Britain’s Borrowing Is At Lowest Level Since Labour Was In Government.

Conservatives rejoice, your insistence that Labour is the party of borrowing has been proven correct by the Office of National Statistics. 

Borrowing for the financial year so far has reached £16.8bn, £5.4bn less than in the same period in 2017, the Office for National Statistics said.

June’s borrowing figure came up to £5.5bn which is down from £6.2bn from a year ago. Analysts say borrowing falling faster than predicted may be due to a less austere budget.

“Borrowing is at the lowest level for over a decade, which shows our balanced approach is working,” the Treasury said in a statement.

In the coming financial year, the Office for Budget Responsibility (OBR), which produces the official government forecasts, expects the public sector to borrow £37.1bn.

With context that comes up to only a quarter of what it borrowed during the 2008-2009 financial crisis.

Conservatives for the win?

Samuel Tombs, chief UK economist at Pantheon Macroeconomics, has said since borrowing if falling faster than OBR predicted, Phillip Hammond can change course in the Autumn budget. 

He told the BBC: “Borrowing still should come in comfortably below the OBR’s forecast this year; we look for borrowing of about £33bn, equal to 1.6% of GDP.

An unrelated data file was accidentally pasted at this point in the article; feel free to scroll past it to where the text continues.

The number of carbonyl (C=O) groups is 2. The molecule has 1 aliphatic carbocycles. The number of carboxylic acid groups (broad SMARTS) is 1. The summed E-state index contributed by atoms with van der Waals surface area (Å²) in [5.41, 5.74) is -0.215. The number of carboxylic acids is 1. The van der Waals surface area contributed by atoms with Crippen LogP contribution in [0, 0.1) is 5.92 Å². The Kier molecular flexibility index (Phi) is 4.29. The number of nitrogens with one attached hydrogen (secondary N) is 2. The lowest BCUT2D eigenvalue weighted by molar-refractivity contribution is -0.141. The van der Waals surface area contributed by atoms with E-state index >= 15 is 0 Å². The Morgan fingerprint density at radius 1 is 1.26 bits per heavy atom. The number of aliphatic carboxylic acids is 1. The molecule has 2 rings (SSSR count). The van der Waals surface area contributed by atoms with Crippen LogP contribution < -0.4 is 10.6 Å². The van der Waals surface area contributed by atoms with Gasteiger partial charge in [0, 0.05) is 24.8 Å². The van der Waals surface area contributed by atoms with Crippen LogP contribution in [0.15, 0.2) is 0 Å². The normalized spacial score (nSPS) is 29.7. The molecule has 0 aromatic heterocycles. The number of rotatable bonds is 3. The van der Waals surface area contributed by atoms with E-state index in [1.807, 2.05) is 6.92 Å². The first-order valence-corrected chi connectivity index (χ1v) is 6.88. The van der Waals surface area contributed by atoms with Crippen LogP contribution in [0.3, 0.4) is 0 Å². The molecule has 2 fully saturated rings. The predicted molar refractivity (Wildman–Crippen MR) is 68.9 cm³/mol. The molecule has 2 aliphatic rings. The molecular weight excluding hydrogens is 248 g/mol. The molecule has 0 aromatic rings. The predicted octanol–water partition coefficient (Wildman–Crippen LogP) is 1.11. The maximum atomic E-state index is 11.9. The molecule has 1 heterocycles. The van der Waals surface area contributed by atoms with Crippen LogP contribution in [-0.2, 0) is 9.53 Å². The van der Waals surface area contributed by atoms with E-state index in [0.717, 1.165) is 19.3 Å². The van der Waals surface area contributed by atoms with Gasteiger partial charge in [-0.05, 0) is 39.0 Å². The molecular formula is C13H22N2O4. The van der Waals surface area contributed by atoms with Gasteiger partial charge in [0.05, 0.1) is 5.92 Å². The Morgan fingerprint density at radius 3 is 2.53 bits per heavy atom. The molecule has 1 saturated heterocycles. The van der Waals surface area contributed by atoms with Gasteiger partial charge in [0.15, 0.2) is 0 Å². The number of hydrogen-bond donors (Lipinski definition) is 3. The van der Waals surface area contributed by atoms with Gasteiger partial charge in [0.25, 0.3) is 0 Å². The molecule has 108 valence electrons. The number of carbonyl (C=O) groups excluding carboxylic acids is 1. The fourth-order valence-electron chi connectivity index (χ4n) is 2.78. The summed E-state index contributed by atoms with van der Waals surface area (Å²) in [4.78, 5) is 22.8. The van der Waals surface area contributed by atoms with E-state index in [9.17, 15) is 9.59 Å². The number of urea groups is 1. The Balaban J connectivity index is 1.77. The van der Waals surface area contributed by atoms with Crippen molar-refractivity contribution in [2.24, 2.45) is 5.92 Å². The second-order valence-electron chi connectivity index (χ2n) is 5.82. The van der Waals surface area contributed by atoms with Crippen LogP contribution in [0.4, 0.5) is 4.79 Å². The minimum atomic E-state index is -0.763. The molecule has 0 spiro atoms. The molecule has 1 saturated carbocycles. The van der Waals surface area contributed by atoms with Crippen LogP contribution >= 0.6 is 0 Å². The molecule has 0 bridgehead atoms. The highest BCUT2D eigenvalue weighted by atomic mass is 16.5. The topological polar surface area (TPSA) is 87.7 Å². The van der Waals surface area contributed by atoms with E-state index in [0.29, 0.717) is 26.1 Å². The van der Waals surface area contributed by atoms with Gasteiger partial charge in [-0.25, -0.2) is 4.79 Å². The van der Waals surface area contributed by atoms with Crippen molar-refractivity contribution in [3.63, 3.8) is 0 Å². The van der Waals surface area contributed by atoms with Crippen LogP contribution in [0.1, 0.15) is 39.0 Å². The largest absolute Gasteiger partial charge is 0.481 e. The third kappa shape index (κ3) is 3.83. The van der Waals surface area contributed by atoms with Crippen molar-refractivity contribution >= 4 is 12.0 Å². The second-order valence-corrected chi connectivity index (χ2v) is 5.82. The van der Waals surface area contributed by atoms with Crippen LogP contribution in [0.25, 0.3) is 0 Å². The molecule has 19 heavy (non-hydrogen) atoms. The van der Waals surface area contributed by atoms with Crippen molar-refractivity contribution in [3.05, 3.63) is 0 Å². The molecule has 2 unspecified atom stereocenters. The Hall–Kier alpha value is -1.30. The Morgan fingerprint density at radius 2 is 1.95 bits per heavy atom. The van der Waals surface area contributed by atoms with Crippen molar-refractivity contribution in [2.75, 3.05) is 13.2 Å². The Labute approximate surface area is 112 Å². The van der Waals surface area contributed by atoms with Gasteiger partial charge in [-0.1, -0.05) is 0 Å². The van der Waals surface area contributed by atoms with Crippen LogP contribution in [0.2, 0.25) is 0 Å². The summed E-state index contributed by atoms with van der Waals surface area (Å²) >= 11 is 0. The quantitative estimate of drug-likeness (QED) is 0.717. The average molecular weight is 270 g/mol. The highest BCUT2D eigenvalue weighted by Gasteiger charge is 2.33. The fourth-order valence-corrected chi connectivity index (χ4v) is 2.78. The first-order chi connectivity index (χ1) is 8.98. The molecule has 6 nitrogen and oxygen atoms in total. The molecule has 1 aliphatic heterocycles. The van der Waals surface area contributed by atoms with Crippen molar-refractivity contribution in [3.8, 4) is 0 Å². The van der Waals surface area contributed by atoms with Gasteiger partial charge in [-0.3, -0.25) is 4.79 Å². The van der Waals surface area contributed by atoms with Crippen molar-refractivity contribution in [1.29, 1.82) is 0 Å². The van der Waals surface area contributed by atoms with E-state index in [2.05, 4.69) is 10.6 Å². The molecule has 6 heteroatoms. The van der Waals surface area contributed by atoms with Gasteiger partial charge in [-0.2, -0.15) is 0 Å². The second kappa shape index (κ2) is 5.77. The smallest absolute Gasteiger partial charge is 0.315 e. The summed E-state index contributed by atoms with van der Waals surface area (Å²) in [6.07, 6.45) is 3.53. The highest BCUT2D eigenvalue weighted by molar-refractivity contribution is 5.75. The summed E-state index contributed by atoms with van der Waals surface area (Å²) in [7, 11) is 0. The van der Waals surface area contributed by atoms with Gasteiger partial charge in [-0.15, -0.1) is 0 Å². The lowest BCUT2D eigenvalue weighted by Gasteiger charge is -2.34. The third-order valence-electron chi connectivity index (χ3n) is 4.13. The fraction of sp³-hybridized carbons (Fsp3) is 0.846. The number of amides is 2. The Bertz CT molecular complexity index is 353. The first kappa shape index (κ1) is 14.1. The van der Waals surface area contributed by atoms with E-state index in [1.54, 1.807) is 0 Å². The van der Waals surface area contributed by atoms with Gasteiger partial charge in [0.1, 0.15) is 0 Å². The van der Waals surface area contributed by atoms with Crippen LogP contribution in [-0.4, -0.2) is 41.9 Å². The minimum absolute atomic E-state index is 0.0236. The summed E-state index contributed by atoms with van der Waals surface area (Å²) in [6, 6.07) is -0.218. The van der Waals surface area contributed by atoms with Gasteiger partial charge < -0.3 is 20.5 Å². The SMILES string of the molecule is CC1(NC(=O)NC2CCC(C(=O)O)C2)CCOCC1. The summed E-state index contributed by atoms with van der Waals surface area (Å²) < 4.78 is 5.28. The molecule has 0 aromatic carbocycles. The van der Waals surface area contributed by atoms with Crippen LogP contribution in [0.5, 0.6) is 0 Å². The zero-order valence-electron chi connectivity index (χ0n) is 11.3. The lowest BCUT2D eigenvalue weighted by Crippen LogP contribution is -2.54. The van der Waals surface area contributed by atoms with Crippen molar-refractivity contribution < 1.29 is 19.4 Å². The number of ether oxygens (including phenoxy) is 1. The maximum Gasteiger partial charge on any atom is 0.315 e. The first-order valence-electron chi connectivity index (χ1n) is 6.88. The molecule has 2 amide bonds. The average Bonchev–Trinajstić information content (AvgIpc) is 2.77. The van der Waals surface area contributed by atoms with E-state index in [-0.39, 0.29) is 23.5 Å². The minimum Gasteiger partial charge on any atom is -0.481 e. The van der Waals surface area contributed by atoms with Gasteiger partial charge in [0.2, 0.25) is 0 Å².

“Since the chancellor’s target merely is to reduce cyclically-adjusted borrowing to below 2% of GDP by 2020-21, he has scope to scrap the remaining austerity measures planned for the next two years.

“Given that the Conservatives now lag Labour in the opinion polls and Brexit must be seen to be a success, we see no reason why the chancellor wouldn’t opt to soften his plans in the Budget later this year.”

The EY Item Club agreed, saying the chancellor “may have more room for manoeuvre in November’s Budget as he looks to find the extra funding needed for the increased spending promised for the NHS”.

Borrowing falling is great but what matters more is the state of NHS, it has taken care of us, now we have to return the favour. 

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